Top UC Davis graduate headed to space industry
June 10, 2014
Out of this world is one way to describe the top graduating senior at the University of California, Davis.
After a visit to the Kennedy Space Center when she was in high school, Ashley Coates of Hollister, California, set her sights on a career in the space industry. At UC Davis, she has excelled in her studies of aerospace science and mechanical engineering and been mentored by a former astronaut. And her experiences included helping to build a virtual-reality headset, reverse engineer a robotic arm and design an airplane.
“I’ve always wanted to be the person who sends other people into space,” she said.
Coates is the 2014 recipient of the University Medal for excellence in undergraduate studies, outstanding community service and the promise of future scholarship and contributions to society.
When she receives the award at her commencement on Sunday, she’ll join an elite class of doctors, engineers, professors and others whose work ranges from seeking a cure for cancer to helping the poor in developing countries.
Coates achieved a cumulative grade point average of 4.0 as she earned a bachelor's degree with a double major in aerospace science and engineering and mechanical engineering.
Mentored by former astronaut
Stephen Robinson, a retired NASA astronaut and professor at UC Davis, mentored Coates. “Ashley Coates is the type of student who will always represent the best of UC Davis, in both technical achievement and community service, and will be a wonderful role model for following generations of Aggies,” he wrote in support of her recognition.
Among Coates’ stellar experiences at UC Davis has been volunteering with the Center for Human/Robotics/Vehicle Integration and Performance. Directed by Robinson, the center conducts research to keep humans alive in extreme and highly hazardous environments, such as spaceflight, aircraft emergencies and robotic surgery.
In the center’s lab, Coates helped disassemble and study the workings of a robotic arm from NASA and create a helmet-mounted, virtual-reality system for use in the design of cockpits. For a senior team project to design a 75-passenger plane, she designed the landing gear and performed the cost analysis.
Ahead: NASA and Stanford University
Coates will work at NASA’s Johnson Space Center this summer. In the fall, she will begin studies at Stanford University, which named her a graduate fellow and provided a three-year award valued at $240,000.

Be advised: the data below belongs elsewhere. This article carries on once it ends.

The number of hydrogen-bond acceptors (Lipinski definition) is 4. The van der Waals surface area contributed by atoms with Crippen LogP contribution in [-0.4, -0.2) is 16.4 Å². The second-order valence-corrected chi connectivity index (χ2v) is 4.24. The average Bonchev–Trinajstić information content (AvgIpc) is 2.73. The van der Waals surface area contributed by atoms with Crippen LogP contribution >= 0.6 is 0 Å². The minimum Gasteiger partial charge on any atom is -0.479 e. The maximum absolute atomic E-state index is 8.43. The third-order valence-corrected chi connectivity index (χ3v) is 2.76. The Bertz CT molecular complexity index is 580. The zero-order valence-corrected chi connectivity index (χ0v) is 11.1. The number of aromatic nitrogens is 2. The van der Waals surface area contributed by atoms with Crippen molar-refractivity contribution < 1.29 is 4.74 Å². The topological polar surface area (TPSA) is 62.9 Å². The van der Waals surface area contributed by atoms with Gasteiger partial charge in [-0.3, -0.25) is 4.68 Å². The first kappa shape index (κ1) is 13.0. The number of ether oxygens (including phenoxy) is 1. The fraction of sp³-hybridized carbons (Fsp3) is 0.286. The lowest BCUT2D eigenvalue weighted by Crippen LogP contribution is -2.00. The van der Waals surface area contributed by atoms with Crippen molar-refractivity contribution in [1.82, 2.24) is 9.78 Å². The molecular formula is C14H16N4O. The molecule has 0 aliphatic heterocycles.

She plans to focus on computational fluid dynamics — the use of numerical methods and algorithms to analyze and solve problems that involve fluid (think air) flows — as she pursues degrees in aeronautics and astronautics.
Coates hopes to work in the space industry, including NASA, and then as a university professor.
Encouraging other girls
Even now, Coates speaks at schools to encourage girls to consider opportunities in math, science and engineering. “I know what it is like to be the one girl in the class, and I think I can use that experience to encourage others to follow their dream even if it isn't the norm,” she said. “There are opportunities out there for all of them to get involved in cool things that interest them.”
Coates grew up steeped in Aggie traditions. Her father, Bill, earned two degrees at UC Davis and was a UC Cooperative Extension farm adviser. Her brother Ryan graduated from UC Davis in 2009, and her twin, Darren, will graduate in June.
During her studies at UC Davis, Coates played piccolo and flute in the Cal Aggie Marching Band-uh!; served as a peer adviser; and, as a chancellor’s ambassador, represented students at various events.
Coates will be presented with the medalist’s plaque and a $2,000 honorarium at the College of Engineering commencement at 3 p.m. Sunday in the Pavilion on campus.
The ceremony will be the last of UC Davis’ spring commencements. The university estimates that it will confer about 8,710 degrees for the 2013-14 academic year.
About UC Davis
UC Davis is a global community of individuals united to better humanity and our natural world while seeking solutions to some of our most pressing challenges. Located near the California state capital, UC Davis has more than 34,000 students, and the full-time equivalent of 4,100 faculty and other academics and 17,400 staff. The campus has an annual research budget of over $750 million, a comprehensive health system and about two dozen specialized research centers. The university offers interdisciplinary graduate study and 99 undergraduate majors in four colleges and six professional schools.
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